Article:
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Bengal Jute Mills Vs. Jewraj Heeralal - Court Judgment

LegalCrystal Citation
SubjectArbitration;Limitation
CourtKolkata
Decided On
Reported inAIR1944Cal304
AppellantBengal Jute Mills
RespondentJewraj Heeralal
Cases ReferredRatanji Virpal v. Dhirajlal Manilal
Excerpt:
- .....is open to a party to the arbitration to proceed under section 14(2), arbitration act, to have the award filed in court.' it is clear that under the arbitration act of 1940 the validity of an arbitration agreement or an award can only be challenged by means of an application. under the previous act it: was considered possible to challenge the validity of an award by means of a suit. section 32 of the 1940 act provides that no suit shall lie for the challenging of an arbitration agreement or an award.3. there is no doubt that the award in the present application has not been filed and it is contended that the award cannot now be filed owing to the amended arts. 158 and 178, limitation act. article 178 provides a period of 90 days from the date of service of notice of the making of the.....
Judgment:

McNair, J.

1. This is an application for setting aside an award. The award in question was made on 19th May 1942, and the application to set aside that award was made on 1st August 1942. A preliminary point has been taken on behalf of the respondents to the effect that the application is misconceived because the award has not been filed and is not before the Court. The question now before me was raised in the Bombay High Court in Ratanji Virpal v. Dhirajlal Manilal ('42) 29 A.I.R. 1942 Bom. 101. The head-note of that case is as follows:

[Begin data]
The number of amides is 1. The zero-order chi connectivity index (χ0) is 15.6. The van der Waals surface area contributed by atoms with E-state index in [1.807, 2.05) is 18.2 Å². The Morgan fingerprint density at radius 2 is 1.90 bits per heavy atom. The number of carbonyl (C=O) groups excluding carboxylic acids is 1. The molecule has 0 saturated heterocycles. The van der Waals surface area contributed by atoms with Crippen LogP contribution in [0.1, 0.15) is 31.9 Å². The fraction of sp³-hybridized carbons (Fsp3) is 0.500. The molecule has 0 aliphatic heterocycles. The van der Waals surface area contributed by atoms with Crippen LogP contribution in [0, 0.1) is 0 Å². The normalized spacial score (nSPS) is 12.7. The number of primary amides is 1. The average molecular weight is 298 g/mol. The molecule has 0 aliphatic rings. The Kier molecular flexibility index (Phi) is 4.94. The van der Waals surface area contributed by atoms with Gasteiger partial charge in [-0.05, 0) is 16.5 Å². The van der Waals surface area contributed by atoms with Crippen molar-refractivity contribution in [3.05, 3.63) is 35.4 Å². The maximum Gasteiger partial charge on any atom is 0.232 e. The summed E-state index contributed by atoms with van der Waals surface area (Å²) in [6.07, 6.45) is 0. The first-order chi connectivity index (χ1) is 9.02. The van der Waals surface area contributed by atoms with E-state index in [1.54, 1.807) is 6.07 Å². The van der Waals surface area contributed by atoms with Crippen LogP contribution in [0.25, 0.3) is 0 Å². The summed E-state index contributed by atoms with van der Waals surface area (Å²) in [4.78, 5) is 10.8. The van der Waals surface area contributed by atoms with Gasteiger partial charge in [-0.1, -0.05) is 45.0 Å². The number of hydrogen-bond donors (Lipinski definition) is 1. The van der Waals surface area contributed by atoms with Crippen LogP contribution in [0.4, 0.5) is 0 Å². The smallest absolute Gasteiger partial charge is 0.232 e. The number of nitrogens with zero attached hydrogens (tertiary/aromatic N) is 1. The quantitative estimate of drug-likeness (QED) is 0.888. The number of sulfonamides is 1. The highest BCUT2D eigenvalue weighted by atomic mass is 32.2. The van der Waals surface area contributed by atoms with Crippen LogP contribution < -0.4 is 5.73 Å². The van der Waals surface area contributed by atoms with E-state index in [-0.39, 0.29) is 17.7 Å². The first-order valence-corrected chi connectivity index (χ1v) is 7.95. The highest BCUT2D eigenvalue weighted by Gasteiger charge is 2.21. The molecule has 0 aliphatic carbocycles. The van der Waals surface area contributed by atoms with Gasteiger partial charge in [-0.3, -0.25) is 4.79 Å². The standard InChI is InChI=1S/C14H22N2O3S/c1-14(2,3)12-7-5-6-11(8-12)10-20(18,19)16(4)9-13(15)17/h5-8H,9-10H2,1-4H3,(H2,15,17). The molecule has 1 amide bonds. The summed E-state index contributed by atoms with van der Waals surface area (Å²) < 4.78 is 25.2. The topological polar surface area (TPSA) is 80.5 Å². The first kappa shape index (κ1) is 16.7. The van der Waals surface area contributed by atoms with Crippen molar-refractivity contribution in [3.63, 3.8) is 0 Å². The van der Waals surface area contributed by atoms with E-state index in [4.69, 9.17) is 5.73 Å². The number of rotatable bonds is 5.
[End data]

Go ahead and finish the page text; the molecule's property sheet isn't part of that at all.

2. Under the Arbitration Act, 1940, till the award has been filed in Court, it is not competent to a party to an arbitration to file a petition to set aside the award. In cases where it is necessary to have the validity of an award ascertained and the award has not been filed in Court it is open to a party to the arbitration to proceed under Section 14(2), Arbitration Act, to have the award filed in Court.' It is clear that under the Arbitration Act of 1940 the validity of an arbitration agreement or an award can only be challenged by means of an application. Under the previous Act it: was considered possible to challenge the validity of an award by means of a suit. Section 32 of the 1940 Act provides that no suit shall lie for the challenging of an arbitration agreement or an award.